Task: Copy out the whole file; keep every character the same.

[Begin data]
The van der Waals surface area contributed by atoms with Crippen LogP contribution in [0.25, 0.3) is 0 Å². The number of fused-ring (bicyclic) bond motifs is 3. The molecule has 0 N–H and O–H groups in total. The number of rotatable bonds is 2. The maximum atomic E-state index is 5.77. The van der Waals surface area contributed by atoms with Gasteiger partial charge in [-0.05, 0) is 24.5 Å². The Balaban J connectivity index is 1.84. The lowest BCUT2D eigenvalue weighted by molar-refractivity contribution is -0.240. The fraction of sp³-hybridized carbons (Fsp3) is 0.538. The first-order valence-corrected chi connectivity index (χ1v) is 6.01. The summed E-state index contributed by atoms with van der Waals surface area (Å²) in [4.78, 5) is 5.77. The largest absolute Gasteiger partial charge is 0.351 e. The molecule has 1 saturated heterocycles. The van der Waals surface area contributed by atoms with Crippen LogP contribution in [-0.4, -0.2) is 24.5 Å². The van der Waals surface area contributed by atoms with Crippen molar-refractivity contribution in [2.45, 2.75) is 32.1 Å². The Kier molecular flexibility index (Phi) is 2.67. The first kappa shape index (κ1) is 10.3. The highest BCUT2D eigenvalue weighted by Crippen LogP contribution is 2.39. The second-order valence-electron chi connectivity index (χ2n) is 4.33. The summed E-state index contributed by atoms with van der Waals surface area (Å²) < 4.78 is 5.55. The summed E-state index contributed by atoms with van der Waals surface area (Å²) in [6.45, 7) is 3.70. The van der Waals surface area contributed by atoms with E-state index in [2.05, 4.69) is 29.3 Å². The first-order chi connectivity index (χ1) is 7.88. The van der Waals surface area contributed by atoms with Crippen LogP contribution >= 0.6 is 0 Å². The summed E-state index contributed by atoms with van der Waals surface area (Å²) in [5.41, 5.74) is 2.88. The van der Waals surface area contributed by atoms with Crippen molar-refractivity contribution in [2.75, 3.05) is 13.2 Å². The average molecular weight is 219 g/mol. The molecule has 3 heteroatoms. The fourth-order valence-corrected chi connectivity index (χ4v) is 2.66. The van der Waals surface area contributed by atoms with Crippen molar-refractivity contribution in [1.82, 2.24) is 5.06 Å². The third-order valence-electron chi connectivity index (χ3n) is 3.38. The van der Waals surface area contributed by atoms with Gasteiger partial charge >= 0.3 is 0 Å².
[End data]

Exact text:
The van der Waals surface area contributed by atoms with Crippen LogP contribution in [0.25, 0.3) is 0 Å². The number of fused-ring (bicyclic) bond motifs is 3. The molecule has 0 N–H and O–H groups in total. The number of rotatable bonds is 2. The maximum atomic E-state index is 5.77. The van der Waals surface area contributed by atoms with Gasteiger partial charge in [-0.05, 0) is 24.5 Å². The Balaban J connectivity index is 1.84. The lowest BCUT2D eigenvalue weighted by molar-refractivity contribution is -0.240. The fraction of sp³-hybridized carbons (Fsp3) is 0.538. The first-order valence-corrected chi connectivity index (χ1v) is 6.01. The summed E-state index contributed by atoms with van der Waals surface area (Å²) in [4.78, 5) is 5.77. The largest absolute Gasteiger partial charge is 0.351 e. The molecule has 1 saturated heterocycles. The van der Waals surface area contributed by atoms with Crippen LogP contribution in [-0.4, -0.2) is 24.5 Å². The van der Waals surface area contributed by atoms with Crippen molar-refractivity contribution in [2.45, 2.75) is 32.1 Å². The Kier molecular flexibility index (Phi) is 2.67. The first kappa shape index (κ1) is 10.3. The highest BCUT2D eigenvalue weighted by Crippen LogP contribution is 2.39. The second-order valence-electron chi connectivity index (χ2n) is 4.33. The summed E-state index contributed by atoms with van der Waals surface area (Å²) < 4.78 is 5.55. The summed E-state index contributed by atoms with van der Waals surface area (Å²) in [6.45, 7) is 3.70. The van der Waals surface area contributed by atoms with E-state index in [2.05, 4.69) is 29.3 Å². The first-order chi connectivity index (χ1) is 7.88. The van der Waals surface area contributed by atoms with Crippen LogP contribution >= 0.6 is 0 Å². The summed E-state index contributed by atoms with van der Waals surface area (Å²) in [5.41, 5.74) is 2.88. The van der Waals surface area contributed by atoms with Crippen molar-refractivity contribution in [2.75, 3.05) is 13.2 Å². The average molecular weight is 219 g/mol. The molecule has 3 heteroatoms. The fourth-order valence-corrected chi connectivity index (χ4v) is 2.66. The van der Waals surface area contributed by atoms with Crippen molar-refractivity contribution in [1.82, 2.24) is 5.06 Å². The third-order valence-electron chi connectivity index (χ3n) is 3.38. The van der Waals surface area contributed by atoms with Gasteiger partial charge >= 0.3 is 0 Å².